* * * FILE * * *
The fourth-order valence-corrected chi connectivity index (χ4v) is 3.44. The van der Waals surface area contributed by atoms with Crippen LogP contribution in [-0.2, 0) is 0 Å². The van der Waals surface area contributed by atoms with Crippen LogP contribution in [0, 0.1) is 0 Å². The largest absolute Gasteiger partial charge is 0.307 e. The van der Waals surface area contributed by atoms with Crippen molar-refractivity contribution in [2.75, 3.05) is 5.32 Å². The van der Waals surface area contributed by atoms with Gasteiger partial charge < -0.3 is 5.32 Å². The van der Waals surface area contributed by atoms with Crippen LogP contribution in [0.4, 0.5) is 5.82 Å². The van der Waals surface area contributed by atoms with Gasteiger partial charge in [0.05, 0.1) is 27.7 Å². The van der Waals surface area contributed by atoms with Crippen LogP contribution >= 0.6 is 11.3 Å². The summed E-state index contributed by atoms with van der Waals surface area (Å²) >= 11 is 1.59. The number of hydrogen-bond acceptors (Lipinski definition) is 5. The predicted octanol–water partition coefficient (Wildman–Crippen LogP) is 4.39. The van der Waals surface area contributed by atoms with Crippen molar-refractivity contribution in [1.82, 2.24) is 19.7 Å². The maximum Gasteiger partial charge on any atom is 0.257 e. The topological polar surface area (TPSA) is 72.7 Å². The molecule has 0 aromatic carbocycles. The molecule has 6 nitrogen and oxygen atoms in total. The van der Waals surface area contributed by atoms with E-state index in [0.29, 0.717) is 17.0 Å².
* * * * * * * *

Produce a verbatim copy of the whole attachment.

The fourth-order valence-corrected chi connectivity index (χ4v) is 3.44. The van der Waals surface area contributed by atoms with Crippen LogP contribution in [-0.2, 0) is 0 Å². The van der Waals surface area contributed by atoms with Crippen LogP contribution in [0, 0.1) is 0 Å². The largest absolute Gasteiger partial charge is 0.307 e. The van der Waals surface area contributed by atoms with Crippen molar-refractivity contribution in [2.75, 3.05) is 5.32 Å². The van der Waals surface area contributed by atoms with Gasteiger partial charge < -0.3 is 5.32 Å². The van der Waals surface area contributed by atoms with Crippen LogP contribution in [0.4, 0.5) is 5.82 Å². The van der Waals surface area contributed by atoms with Gasteiger partial charge in [0.05, 0.1) is 27.7 Å². The van der Waals surface area contributed by atoms with Crippen LogP contribution >= 0.6 is 11.3 Å². The summed E-state index contributed by atoms with van der Waals surface area (Å²) >= 11 is 1.59. The number of hydrogen-bond acceptors (Lipinski definition) is 5. The predicted octanol–water partition coefficient (Wildman–Crippen LogP) is 4.39. The van der Waals surface area contributed by atoms with Crippen molar-refractivity contribution in [1.82, 2.24) is 19.7 Å². The maximum Gasteiger partial charge on any atom is 0.257 e. The topological polar surface area (TPSA) is 72.7 Å². The molecule has 0 aromatic carbocycles. The molecule has 6 nitrogen and oxygen atoms in total. The van der Waals surface area contributed by atoms with E-state index in [0.29, 0.717) is 17.0 Å².